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Miriam Ottenberg

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Miriam Ottenberg (October 7, 1914 in Washington, D.C. – November 10, 1982) was the first woman news reporter for The Washington Star who won a Pulitzer Prize in 1960, for a series of articles exposing the practices of unscrupulous used car dealers in Washington D.C.[1]


Her father was Louis Ottenberg (1886–1960),[2] a lawyer for 45 years in the District of Columbia, at whose suggestion the American Bar Association created the Magna Carta Memorial in Runnymede, England.[3] Her mother was Nettie (Podell) Ottenberg, one of the first training social workers in the United States who won the first federal funding for day care.[4]


Ottenberg's follow-up stories led to enactment of remedial law.[5]

With several honors and awards given during her career, Ottenberg also was one of the first reporters to reveal that the Mafia was an organized crime network.[5][6] She once summed up her feelings about her role as a journalist: "A reporter should expose the bad and campaign for the good. That's the way I was brought up."[7]

Awards and recognition

  • Co-winner of the Washington Newspaper Guild competition for public service articles in 1953
  • Honorable mention awards in the same category in 1954 and 1958, and in 1959
  • Pulitzer Prize in 1960 for best investigation report: “Buyer Beware”
  • Bill Pryor Award of the Washington Newspaper Guild for her series on used car fraud, “Buyer Beware”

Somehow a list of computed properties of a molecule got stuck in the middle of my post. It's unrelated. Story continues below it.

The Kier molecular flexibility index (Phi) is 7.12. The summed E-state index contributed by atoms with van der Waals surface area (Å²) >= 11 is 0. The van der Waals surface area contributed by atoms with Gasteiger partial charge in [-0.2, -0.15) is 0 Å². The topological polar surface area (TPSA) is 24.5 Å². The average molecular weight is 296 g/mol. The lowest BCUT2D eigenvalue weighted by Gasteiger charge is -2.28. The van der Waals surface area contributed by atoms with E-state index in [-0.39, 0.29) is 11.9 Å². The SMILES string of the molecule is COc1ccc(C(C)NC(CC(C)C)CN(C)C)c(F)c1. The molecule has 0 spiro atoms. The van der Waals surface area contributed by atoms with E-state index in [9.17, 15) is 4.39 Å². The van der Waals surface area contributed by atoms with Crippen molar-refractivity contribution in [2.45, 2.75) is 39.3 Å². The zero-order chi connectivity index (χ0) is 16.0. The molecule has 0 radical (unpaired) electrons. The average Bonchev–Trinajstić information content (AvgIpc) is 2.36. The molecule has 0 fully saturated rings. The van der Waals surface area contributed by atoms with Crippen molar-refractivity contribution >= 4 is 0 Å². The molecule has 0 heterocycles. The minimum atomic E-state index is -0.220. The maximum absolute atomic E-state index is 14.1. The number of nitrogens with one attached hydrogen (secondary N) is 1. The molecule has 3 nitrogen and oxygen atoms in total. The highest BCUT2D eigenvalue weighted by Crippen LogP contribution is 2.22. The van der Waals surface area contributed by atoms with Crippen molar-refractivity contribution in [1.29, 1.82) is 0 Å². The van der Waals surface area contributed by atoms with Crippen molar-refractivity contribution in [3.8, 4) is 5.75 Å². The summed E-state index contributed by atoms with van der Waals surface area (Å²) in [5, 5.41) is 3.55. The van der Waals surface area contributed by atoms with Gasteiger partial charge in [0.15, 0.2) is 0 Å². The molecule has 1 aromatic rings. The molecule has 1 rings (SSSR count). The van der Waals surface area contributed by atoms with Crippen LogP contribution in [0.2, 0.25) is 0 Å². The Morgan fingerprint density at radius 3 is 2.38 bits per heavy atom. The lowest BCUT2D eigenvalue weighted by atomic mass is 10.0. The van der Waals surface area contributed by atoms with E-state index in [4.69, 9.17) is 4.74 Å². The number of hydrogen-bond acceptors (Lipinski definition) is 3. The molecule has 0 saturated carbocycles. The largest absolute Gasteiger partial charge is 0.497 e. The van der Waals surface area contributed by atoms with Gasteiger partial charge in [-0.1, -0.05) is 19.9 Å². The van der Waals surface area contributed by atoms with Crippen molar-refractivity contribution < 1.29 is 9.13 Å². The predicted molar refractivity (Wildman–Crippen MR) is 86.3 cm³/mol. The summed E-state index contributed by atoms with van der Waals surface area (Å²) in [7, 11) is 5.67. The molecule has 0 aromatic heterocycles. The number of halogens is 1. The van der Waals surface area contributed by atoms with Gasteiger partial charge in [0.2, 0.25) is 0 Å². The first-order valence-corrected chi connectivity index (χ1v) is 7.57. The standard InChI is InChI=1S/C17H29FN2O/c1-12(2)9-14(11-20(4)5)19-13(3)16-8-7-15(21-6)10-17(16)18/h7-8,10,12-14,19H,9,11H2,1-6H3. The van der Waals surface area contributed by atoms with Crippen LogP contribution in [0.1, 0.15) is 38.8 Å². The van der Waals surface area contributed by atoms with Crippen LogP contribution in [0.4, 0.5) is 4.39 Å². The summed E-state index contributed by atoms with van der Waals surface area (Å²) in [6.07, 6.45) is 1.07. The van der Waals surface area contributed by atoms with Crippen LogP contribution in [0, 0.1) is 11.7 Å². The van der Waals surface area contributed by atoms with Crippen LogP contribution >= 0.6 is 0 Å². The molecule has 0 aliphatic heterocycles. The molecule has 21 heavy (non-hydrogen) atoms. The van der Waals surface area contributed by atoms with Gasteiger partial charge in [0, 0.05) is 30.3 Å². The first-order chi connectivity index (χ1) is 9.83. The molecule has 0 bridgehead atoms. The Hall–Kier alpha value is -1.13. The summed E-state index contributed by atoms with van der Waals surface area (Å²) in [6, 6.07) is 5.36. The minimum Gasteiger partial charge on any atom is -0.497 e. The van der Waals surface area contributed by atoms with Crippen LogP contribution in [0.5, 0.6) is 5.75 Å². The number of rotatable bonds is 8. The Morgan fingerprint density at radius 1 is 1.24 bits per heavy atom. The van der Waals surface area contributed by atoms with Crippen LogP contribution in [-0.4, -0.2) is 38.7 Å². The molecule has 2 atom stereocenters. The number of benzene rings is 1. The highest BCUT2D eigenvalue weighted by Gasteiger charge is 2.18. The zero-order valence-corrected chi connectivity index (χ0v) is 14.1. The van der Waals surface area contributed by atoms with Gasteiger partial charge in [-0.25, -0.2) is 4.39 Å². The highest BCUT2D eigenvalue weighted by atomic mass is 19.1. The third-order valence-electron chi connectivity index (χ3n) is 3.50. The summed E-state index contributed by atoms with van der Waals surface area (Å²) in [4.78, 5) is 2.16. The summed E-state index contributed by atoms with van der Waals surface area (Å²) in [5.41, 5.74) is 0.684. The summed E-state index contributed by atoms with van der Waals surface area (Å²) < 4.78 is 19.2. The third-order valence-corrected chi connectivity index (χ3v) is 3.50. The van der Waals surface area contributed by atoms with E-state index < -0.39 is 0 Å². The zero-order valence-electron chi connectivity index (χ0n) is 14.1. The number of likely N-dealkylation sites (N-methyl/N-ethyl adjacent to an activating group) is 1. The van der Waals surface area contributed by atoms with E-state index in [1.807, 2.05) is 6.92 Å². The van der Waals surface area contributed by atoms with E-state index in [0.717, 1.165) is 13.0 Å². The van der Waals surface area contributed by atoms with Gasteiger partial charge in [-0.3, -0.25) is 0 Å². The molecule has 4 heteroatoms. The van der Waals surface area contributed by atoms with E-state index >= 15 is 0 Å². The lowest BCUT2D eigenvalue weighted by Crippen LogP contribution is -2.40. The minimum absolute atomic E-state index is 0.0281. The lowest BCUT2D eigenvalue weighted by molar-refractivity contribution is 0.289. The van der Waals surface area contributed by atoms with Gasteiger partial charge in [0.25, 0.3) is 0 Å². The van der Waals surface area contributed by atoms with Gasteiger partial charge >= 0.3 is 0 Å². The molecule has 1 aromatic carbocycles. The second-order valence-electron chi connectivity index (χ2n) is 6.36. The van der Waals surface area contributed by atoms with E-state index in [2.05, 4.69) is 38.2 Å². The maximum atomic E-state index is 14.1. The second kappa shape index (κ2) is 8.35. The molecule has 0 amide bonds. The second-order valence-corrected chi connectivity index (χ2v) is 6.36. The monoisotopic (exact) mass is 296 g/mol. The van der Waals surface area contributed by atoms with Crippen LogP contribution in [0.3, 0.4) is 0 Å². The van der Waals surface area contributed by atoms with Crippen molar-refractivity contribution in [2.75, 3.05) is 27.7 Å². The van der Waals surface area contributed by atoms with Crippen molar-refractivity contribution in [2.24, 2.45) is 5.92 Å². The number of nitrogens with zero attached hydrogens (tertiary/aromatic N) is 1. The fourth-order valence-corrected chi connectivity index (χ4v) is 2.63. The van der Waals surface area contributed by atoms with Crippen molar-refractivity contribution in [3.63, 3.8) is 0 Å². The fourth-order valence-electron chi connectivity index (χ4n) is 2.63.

• First place in the local news category for her stories on an abortion ring and on murders of women
  • In May 1958, capital police, jurists, and local and federal government officials held a party to pay tribute to Ottenberg's efforts against crime
  • She was given awards for distinction by the National Council of Jewish Women in 1963 and by the American Association of University Women in 1975
  • In 1979 she won the Hope Chest Award from the National Capital Chapter of the National MS Society


Ottenberg published the following books:

  • The Warren Commission Report: The Assassination of President Kennedy Miriam Ottenberg
  • The Pursuit of Hope Ottenberg, Miriam ISBN 9780892560691
  • The Federal Prosecutors (Prentice-Hall), a book about the FBI (1962)

Source: "Miriam Ottenberg", Wikipedia, Wikimedia Foundation, (2023, March 15th),

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  1. ^ The Pulitzer Prizes. "Miriam Ottenberg of The Evening Star, Washington, DC". Retrieved October 8, 2020.{{cite web}}: CS1 maint: url-status (link)
  2. ^ "Louis Ottenberg". Geni. Retrieved April 28, 2020.
  3. ^ Ottenberg, Louis (June 1957). "Magna Charta Documents: The Story Behind the Great Charter". American Bar Association Journal. 43 (6): 497. JSTOR 25720021.
  4. ^ "Ottenberg, Nettie Podell (1887–1982)." Dictionary of Women Worldwide: 25,000 Women Through the Ages, edited by Anne Commire and Deborah Klezmer, vol. 2, Yorkin Publications, 2007, pp. 1456-1457. Gale eBooks, Accessed 10 May 2021.
  5. ^ a b Elizabeth A. Brennan, Elizabeth C. Clarage, eds., Who's who of Pulitzer Prize Winners (Greenwood Publishing Group, 1999), ISBN 978-1573561112, p. 356. Excerpts available at Google Books.
  6. ^ Marston, Brenda (1988). "Miriam Ottenberg Papers, 1931-1982". University of Wisconsin Digital Collections. Retrieved April 28, 2020.
  7. ^ Carper, Elsie (November 10, 1982). "Reporter Miriam Ottenberg Of The Washington Star Dies". Washington Post. Retrieved April 28, 2020.

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